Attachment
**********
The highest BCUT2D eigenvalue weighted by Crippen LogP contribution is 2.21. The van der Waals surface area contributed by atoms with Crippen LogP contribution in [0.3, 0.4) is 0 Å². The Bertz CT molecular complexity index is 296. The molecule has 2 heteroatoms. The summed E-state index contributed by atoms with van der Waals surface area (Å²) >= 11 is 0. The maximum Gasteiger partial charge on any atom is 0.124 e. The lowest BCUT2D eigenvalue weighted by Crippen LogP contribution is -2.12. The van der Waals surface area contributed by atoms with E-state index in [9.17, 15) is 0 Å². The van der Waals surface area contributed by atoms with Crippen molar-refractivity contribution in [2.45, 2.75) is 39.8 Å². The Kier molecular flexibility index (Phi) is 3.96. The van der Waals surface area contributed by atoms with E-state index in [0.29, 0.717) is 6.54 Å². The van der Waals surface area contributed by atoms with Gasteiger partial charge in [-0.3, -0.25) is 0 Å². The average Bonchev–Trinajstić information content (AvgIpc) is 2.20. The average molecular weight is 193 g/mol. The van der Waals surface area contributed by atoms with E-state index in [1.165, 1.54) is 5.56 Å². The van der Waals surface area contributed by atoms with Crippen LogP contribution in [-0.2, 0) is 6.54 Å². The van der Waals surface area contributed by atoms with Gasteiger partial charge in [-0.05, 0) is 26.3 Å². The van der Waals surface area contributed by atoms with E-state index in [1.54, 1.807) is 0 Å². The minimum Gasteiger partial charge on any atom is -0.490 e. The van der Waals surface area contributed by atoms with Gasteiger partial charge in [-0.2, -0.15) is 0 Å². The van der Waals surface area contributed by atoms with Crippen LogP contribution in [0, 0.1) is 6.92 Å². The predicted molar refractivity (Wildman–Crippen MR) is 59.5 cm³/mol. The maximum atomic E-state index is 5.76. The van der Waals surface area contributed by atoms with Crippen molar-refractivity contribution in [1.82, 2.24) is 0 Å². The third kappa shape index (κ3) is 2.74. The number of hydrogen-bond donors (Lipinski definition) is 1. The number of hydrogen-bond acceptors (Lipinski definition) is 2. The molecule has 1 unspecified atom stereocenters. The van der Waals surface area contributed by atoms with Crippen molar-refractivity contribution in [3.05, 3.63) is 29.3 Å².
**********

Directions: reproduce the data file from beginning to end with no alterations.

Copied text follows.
The highest BCUT2D eigenvalue weighted by Crippen LogP contribution is 2.21. The van der Waals surface area contributed by atoms with Crippen LogP contribution in [0.3, 0.4) is 0 Å². The Bertz CT molecular complexity index is 296. The molecule has 2 heteroatoms. The summed E-state index contributed by atoms with van der Waals surface area (Å²) >= 11 is 0. The maximum Gasteiger partial charge on any atom is 0.124 e. The lowest BCUT2D eigenvalue weighted by Crippen LogP contribution is -2.12. The van der Waals surface area contributed by atoms with E-state index in [9.17, 15) is 0 Å². The van der Waals surface area contributed by atoms with Crippen molar-refractivity contribution in [2.45, 2.75) is 39.8 Å². The Kier molecular flexibility index (Phi) is 3.96. The van der Waals surface area contributed by atoms with E-state index in [0.29, 0.717) is 6.54 Å². The van der Waals surface area contributed by atoms with Gasteiger partial charge in [-0.3, -0.25) is 0 Å². The average Bonchev–Trinajstić information content (AvgIpc) is 2.20. The average molecular weight is 193 g/mol. The van der Waals surface area contributed by atoms with E-state index in [1.165, 1.54) is 5.56 Å². The van der Waals surface area contributed by atoms with Crippen LogP contribution in [-0.2, 0) is 6.54 Å². The van der Waals surface area contributed by atoms with Gasteiger partial charge in [-0.05, 0) is 26.3 Å². The van der Waals surface area contributed by atoms with E-state index in [1.54, 1.807) is 0 Å². The minimum Gasteiger partial charge on any atom is -0.490 e. The van der Waals surface area contributed by atoms with Gasteiger partial charge in [-0.2, -0.15) is 0 Å². The van der Waals surface area contributed by atoms with Crippen LogP contribution in [0, 0.1) is 6.92 Å². The predicted molar refractivity (Wildman–Crippen MR) is 59.5 cm³/mol. The maximum atomic E-state index is 5.76. The van der Waals surface area contributed by atoms with Crippen molar-refractivity contribution in [1.82, 2.24) is 0 Å². The third kappa shape index (κ3) is 2.74. The number of hydrogen-bond donors (Lipinski definition) is 1. The number of hydrogen-bond acceptors (Lipinski definition) is 2. The molecule has 1 unspecified atom stereocenters. The van der Waals surface area contributed by atoms with Crippen molar-refractivity contribution in [3.05, 3.63) is 29.3 Å².